'The Native' played the Junction for the Fightback Plymouth launch showABOVE : 'The Native' played the Junction for the Fightback Plymouth launch show

The two week Fightback Festival here in the city, featuring over a hundred shows in over twenty venues kicking off on 13 September 2019 with The Native at the Junction, and running up to and including 28 September 2019, will hopefully help kick-start and build on the original work done by Music Matters in 2016.

The Music Venues Trust under Mark Davyd have made an impressive mark in cities around the country, most notably with their campaign to get their Agent of Change white paper into law. So that the principle, and now legal precedent, that music is not magically transformed into noise and disturbance when developers convert properties around existing venues, and that planning applications should take into account the cultural rights of a population to access this pre-existing live music, is recognised.

Mark Davyd founder and CEO of Music Venue TrustABOVE : Mark Davyd founder and CEO of Music Venue Trust a charity that represents over 550 medium and small sized music venues in the UK

Working as grass roots music venue champions they have helped create funding from the arts council with the Supporting Grass Roots Live Music Fund and have pushed the music industry to help small venues by starting up their own Pipeline Development Fund .

Following the showing of Billy Abbots short film 'Our Growing Silence' a documentary about the closure of the Random Arms at Maker, and the threat felt by grass roots music venues all around this country, Mark Davyd was here in Plymouth on 18 September for a round table discussion at The Junction.

Lyvinia Elleschild speaking in Plymouth at the Junction in 2019ABOVE : Lyvinia Elleschild speaking in Plymouth at the Junction in 2019

After an introduction by the film's producer Lyvinia Elleschild, in which she adroitly pointed out how Maker more than just providing a home for musicians, also nurtured a far bigger community providing “a strong sense of social identity, confidence building and a place of belonging.” the panel then discussed concerns and solutions to the problems face by Plymouth venue owners, promoters, musicians and fans.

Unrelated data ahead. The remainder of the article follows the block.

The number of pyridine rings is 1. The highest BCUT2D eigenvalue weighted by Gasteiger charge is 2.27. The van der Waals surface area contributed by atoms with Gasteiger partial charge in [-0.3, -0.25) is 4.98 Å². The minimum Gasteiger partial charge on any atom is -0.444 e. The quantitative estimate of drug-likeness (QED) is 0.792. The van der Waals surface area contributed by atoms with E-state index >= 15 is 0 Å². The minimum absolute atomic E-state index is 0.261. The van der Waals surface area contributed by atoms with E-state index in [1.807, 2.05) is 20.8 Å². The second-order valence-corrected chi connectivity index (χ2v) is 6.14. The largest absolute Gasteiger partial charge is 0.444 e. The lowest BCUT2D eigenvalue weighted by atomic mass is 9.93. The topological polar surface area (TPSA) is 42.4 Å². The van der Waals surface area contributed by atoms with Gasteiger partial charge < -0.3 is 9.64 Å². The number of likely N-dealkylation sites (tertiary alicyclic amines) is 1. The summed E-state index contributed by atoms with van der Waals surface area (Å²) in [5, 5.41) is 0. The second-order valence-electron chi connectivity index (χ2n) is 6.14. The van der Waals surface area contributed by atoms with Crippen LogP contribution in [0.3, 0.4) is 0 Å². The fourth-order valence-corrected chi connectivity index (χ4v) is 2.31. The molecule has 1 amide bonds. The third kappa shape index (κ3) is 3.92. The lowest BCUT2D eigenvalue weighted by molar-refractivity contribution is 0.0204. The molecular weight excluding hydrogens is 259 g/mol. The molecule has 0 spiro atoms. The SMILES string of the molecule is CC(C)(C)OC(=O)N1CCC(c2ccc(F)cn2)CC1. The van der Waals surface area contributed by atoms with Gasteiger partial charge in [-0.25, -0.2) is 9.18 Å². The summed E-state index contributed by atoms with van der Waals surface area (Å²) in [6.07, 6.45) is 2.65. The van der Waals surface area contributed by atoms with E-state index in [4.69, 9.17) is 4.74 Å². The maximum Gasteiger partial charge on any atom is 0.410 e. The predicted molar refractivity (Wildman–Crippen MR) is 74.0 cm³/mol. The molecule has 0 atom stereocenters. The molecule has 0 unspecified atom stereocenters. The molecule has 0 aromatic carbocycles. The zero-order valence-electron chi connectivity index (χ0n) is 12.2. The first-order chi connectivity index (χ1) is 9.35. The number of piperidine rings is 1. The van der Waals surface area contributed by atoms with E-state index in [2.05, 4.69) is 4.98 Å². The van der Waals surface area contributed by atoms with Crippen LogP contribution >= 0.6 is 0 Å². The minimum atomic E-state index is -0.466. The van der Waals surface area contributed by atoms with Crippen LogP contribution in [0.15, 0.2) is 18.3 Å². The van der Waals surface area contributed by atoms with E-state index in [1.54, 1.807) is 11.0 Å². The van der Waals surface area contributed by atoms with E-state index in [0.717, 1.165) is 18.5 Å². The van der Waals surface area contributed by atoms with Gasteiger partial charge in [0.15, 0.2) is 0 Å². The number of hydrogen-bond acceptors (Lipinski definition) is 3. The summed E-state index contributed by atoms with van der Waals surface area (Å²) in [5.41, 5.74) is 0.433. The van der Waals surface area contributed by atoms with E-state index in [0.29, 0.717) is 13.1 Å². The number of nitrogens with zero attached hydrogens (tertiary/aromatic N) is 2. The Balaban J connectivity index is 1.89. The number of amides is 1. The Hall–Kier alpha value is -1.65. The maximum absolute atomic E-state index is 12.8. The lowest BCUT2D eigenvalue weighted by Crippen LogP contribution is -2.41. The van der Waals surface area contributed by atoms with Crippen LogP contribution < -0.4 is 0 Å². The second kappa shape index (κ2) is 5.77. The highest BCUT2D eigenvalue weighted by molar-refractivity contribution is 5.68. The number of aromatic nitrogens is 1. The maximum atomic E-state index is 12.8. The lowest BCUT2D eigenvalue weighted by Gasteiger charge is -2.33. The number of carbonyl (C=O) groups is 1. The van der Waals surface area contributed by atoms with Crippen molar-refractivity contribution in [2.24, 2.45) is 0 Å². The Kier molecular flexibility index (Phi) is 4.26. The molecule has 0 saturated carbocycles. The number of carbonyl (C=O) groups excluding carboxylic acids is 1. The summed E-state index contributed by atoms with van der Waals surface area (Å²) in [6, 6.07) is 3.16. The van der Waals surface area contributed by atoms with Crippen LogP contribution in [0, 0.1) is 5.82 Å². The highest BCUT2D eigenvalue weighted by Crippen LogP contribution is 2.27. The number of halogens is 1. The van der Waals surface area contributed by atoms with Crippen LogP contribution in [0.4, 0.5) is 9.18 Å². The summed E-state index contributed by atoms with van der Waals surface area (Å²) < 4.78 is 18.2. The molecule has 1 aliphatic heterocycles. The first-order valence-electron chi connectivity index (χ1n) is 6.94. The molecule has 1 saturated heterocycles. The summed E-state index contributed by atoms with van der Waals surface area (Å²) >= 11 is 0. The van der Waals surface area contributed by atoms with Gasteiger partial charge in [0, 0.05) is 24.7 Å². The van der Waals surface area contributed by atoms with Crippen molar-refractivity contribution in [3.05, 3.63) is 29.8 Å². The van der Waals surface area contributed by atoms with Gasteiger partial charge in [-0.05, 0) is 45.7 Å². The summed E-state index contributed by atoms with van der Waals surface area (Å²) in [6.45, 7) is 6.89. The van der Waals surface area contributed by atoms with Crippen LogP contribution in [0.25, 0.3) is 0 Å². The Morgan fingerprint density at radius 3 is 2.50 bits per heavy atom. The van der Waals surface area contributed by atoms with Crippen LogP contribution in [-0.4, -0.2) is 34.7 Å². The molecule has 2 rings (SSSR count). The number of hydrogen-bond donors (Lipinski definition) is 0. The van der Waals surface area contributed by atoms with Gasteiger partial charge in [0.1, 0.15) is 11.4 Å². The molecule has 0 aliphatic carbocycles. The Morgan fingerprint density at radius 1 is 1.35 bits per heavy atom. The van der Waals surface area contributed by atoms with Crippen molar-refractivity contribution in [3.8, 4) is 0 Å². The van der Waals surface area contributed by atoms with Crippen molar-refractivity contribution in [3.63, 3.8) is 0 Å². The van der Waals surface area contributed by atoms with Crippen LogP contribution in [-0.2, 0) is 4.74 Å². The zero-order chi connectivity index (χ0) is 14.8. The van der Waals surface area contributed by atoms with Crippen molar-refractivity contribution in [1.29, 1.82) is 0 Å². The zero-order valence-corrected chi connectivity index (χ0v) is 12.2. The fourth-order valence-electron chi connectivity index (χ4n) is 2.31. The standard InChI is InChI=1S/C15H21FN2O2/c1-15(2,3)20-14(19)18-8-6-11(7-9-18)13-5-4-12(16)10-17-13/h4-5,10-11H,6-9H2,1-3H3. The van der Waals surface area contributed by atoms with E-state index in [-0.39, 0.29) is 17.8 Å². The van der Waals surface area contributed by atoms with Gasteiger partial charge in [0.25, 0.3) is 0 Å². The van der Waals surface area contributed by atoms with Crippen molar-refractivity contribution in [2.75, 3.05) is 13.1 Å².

This theme of communities , spanning generations feeling bereft at the loss of spaces in which they felt supported, valued and a part of something bigger than the individual, is something that I have witnessed and written about first hand far too many times.

I am too young to remember legendary Plymouth venues like the Van Dike club ( represented here on the panel by Peter Vandike's grand daughter Elani Evangelou) and Woods etc but even in the 30+ years I have been going to gigs, The Breakwater ( the first venue I ever visited as a 14 yr old sneaking in to watch The Back Door Men) The Cooperage (whose stage I was lucky to play on several times) Tramps, White Rabbit ( Dan James was here on the panel) , The Voodoo Lounge, The Nowhere Inn, The Hub ( where I worked in the daytime with music students and wrote about The Selecter and Bad Manners for the newspaper at night) have all closed their doors, and are boarded up, demolished or not being used as music venues anymore.

Dan James at The JunctionABOVE : Veteran promoter, White Rabbit Venue owner, Bass player with Quiet Man and Crazy Arm. Dan James at The Junction in 2016.

The loss of these spaces is even more keenly felt now, because in the same way that art is now acting as an ambassador for Plymouth as a national and international cultural destination, music too can help boost that reputation for creativity. It has the potential to be an incredibly potent partnership, but that ambition will not be realised, if the strategies to develop, grow and sustain the venues, are forgotten in a rush to develop, or drowned in a wave of negativity that will prematurely signal it's demise.

Elani Evangelou at Freedom Fields ABOVE : Elani Evangelou performing at Freedom Fields Festival

Elani Evangelou remarked as much when talking about the upsides of the fightback to keep venues open

If we try to look for positives, that would be good. One of the things that we can take out of all of this, because there is a lot of tragedy going on,.. is that most of the people that I gig with and I spend time with, they don't have a huge amount of money, they don't have a lot of time, because like we said they are working for minimum wage or living wage, just so you can afford to survive and sustain your music career... and we don't even have the time for most of our lives, to do to anything about what is going on, but we are actually still doing it. That is the thing. We are going to places on a Tuesday and Wednesday night, even though a lot of the people in this room have to be up for work tomorrow, .. but something positive I have to take from it, is the fact we are rallying together, musicians are producers are, radio presenters, promoters are..we are like 'this is hard and this is sh*t, we are all playing in small venues and we don't know how to get to the next stage, but we are going to try and figure it out together', there is a solidarity there to be commended”

Positivity is not always a natural bedfellow for musicians, many of whom are on low incomes and often reach for an instrument in an effort to communicate, despite the same mental and physical health problems that beset some of the greatest of visual artists. It is a key though, and one that will keep opening doors. Just as some of the most glorious and life changing expressions of joy are expressed in music, that same attitude can be channelled into slowing down and stopping the tsunami of small venue closures that end up isolating communities and stopping cities celebrating what it means to be human.